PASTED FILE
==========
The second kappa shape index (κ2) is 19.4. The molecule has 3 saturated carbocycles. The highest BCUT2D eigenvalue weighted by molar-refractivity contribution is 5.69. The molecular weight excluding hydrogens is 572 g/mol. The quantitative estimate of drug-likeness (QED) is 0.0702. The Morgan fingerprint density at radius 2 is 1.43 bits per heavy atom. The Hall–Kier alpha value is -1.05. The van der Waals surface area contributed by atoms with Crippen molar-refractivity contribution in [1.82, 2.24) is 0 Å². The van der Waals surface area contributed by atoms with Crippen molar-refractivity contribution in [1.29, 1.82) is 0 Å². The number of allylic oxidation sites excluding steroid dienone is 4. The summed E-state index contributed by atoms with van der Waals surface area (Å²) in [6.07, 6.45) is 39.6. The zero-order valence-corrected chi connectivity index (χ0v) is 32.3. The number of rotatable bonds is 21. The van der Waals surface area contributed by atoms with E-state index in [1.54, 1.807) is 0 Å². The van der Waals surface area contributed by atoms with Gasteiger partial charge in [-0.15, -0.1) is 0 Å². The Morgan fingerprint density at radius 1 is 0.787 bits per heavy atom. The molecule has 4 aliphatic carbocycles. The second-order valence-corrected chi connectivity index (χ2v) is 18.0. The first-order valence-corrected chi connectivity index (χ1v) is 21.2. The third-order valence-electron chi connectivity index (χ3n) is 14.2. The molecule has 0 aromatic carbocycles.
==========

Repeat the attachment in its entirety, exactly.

The second kappa shape index (κ2) is 19.4. The molecule has 3 saturated carbocycles. The highest BCUT2D eigenvalue weighted by molar-refractivity contribution is 5.69. The molecular weight excluding hydrogens is 572 g/mol. The quantitative estimate of drug-likeness (QED) is 0.0702. The Morgan fingerprint density at radius 2 is 1.43 bits per heavy atom. The Hall–Kier alpha value is -1.05. The van der Waals surface area contributed by atoms with Crippen molar-refractivity contribution in [1.82, 2.24) is 0 Å². The van der Waals surface area contributed by atoms with Crippen molar-refractivity contribution in [1.29, 1.82) is 0 Å². The number of allylic oxidation sites excluding steroid dienone is 4. The summed E-state index contributed by atoms with van der Waals surface area (Å²) in [6.07, 6.45) is 39.6. The zero-order valence-corrected chi connectivity index (χ0v) is 32.3. The number of rotatable bonds is 21. The van der Waals surface area contributed by atoms with E-state index in [1.54, 1.807) is 0 Å². The van der Waals surface area contributed by atoms with Gasteiger partial charge in [-0.15, -0.1) is 0 Å². The Morgan fingerprint density at radius 1 is 0.787 bits per heavy atom. The molecule has 4 aliphatic carbocycles. The second-order valence-corrected chi connectivity index (χ2v) is 18.0. The first-order valence-corrected chi connectivity index (χ1v) is 21.2. The third-order valence-electron chi connectivity index (χ3n) is 14.2. The molecule has 0 aromatic carbocycles.